We knew this was going to happen. We've been asking Facebook for over a year to take these issues seriously. They have not.
Our democracy is at stake. We need answers.
– Bill Russo (@BillR) November 10, 2020
At the same time, Conservatives, including Georgia Republican Senate candidates, had continued to argue that Facebook was censoring them.
Other Republican frustrations with Facebook concern voter registration efforts. Trump's digital director once argued, with no evidence, that Facebook's attempt to register voters was a ploy to register more Biden voters than Trump voters. Some Republican state secretaries even wrote to the company and turned against the Voter Information Center, an online platform that helps people register to vote, discouraging efforts, arguing it was redundant.
Given the events in Georgia, it seems clear that neither side will abandon their criticism of Facebook. At the same time, this latest installment is a reminder that companies like Facebook and Google have by no means perfected their US election guidelines and that political content, from misinformation to candidate advertising to non-partisan Facebook pages, does not exist in a vacuum.
In this most recent case, the move to extend the political display ban may have had a technical explanation. But for the candidates in Georgia, this had a real impact on their campaign plans. Even if Facebook's political ad is now ditched, candidates have lost more than a month of digital advertising and missed the critical window for new voter registration in the state.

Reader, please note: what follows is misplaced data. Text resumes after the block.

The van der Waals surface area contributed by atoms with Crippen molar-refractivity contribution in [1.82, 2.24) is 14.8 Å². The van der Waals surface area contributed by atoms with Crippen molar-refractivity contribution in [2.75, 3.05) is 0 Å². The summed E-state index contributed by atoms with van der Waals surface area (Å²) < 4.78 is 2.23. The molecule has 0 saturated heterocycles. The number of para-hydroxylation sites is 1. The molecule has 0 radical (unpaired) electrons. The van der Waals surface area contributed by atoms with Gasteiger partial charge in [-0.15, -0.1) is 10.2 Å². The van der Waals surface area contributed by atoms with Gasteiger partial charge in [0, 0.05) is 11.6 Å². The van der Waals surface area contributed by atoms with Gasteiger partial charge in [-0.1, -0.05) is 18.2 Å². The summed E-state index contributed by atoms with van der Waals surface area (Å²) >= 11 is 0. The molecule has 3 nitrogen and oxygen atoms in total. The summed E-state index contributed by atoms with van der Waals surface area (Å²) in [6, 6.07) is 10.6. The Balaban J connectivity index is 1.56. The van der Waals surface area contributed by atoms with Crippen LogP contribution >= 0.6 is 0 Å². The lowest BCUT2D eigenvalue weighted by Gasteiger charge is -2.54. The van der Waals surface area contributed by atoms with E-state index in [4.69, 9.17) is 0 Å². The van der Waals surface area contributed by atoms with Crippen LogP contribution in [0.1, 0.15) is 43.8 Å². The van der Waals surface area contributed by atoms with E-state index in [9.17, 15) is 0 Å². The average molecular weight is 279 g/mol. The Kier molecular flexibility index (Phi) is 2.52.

After all, Facebook's policies in the run-up to a state's runoff elections could have an impact on which party controls the Senate – and whether Biden can enforce a directory of democratic politics without hurdles from Republicans. It's a reminder that the company's influence on politics only seems to grow.
Update, December 15th: This article has been updated to take into account that Facebook and Google have changed their policy on political ads.
Open Sourced is made possible by Omidyar Network. All open sourced content is editorially independent and is produced by our journalists.
Are you helping keep Vox free for everyone?
Understanding has enormous power. Vox answers your most important questions and gives you clear information to help you understand an increasingly chaotic world. A financial contribution to Vox will help us continue to provide free explanatory journalism to the millions who rely on us. Please consider contributing to Vox today, starting at $ 3.